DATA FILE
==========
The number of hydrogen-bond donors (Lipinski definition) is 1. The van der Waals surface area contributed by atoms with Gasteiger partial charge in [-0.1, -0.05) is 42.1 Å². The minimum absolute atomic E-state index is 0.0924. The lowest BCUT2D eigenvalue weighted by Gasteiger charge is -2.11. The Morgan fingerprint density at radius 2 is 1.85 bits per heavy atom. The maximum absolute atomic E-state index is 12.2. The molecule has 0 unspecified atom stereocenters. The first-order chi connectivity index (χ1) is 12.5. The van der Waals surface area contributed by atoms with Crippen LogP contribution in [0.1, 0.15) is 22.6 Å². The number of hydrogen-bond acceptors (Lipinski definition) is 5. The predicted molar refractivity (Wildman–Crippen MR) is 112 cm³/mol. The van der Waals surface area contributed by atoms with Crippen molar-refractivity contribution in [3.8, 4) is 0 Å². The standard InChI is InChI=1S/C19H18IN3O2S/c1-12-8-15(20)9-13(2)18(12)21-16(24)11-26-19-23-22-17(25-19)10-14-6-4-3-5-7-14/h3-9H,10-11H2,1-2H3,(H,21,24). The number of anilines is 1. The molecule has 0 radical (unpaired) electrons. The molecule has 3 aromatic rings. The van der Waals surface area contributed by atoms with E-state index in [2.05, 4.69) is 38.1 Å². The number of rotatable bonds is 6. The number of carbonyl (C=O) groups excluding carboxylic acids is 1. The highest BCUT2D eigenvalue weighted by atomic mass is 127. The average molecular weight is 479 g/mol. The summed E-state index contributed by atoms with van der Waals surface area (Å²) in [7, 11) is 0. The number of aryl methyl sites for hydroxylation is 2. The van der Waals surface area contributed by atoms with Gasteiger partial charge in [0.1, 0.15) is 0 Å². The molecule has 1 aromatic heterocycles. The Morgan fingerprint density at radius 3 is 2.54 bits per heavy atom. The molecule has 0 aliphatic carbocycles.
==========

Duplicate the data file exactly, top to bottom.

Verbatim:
The number of hydrogen-bond donors (Lipinski definition) is 1. The van der Waals surface area contributed by atoms with Gasteiger partial charge in [-0.1, -0.05) is 42.1 Å². The minimum absolute atomic E-state index is 0.0924. The lowest BCUT2D eigenvalue weighted by Gasteiger charge is -2.11. The Morgan fingerprint density at radius 2 is 1.85 bits per heavy atom. The maximum absolute atomic E-state index is 12.2. The molecule has 0 unspecified atom stereocenters. The first-order chi connectivity index (χ1) is 12.5. The van der Waals surface area contributed by atoms with Crippen LogP contribution in [0.1, 0.15) is 22.6 Å². The number of hydrogen-bond acceptors (Lipinski definition) is 5. The predicted molar refractivity (Wildman–Crippen MR) is 112 cm³/mol. The van der Waals surface area contributed by atoms with Crippen molar-refractivity contribution in [3.8, 4) is 0 Å². The standard InChI is InChI=1S/C19H18IN3O2S/c1-12-8-15(20)9-13(2)18(12)21-16(24)11-26-19-23-22-17(25-19)10-14-6-4-3-5-7-14/h3-9H,10-11H2,1-2H3,(H,21,24). The number of anilines is 1. The molecule has 0 radical (unpaired) electrons. The molecule has 3 aromatic rings. The van der Waals surface area contributed by atoms with E-state index in [2.05, 4.69) is 38.1 Å². The number of rotatable bonds is 6. The number of carbonyl (C=O) groups excluding carboxylic acids is 1. The highest BCUT2D eigenvalue weighted by atomic mass is 127. The average molecular weight is 479 g/mol. The summed E-state index contributed by atoms with van der Waals surface area (Å²) in [7, 11) is 0. The number of aryl methyl sites for hydroxylation is 2. The van der Waals surface area contributed by atoms with Gasteiger partial charge in [0.1, 0.15) is 0 Å². The molecule has 1 aromatic heterocycles. The Morgan fingerprint density at radius 3 is 2.54 bits per heavy atom. The molecule has 0 aliphatic carbocycles.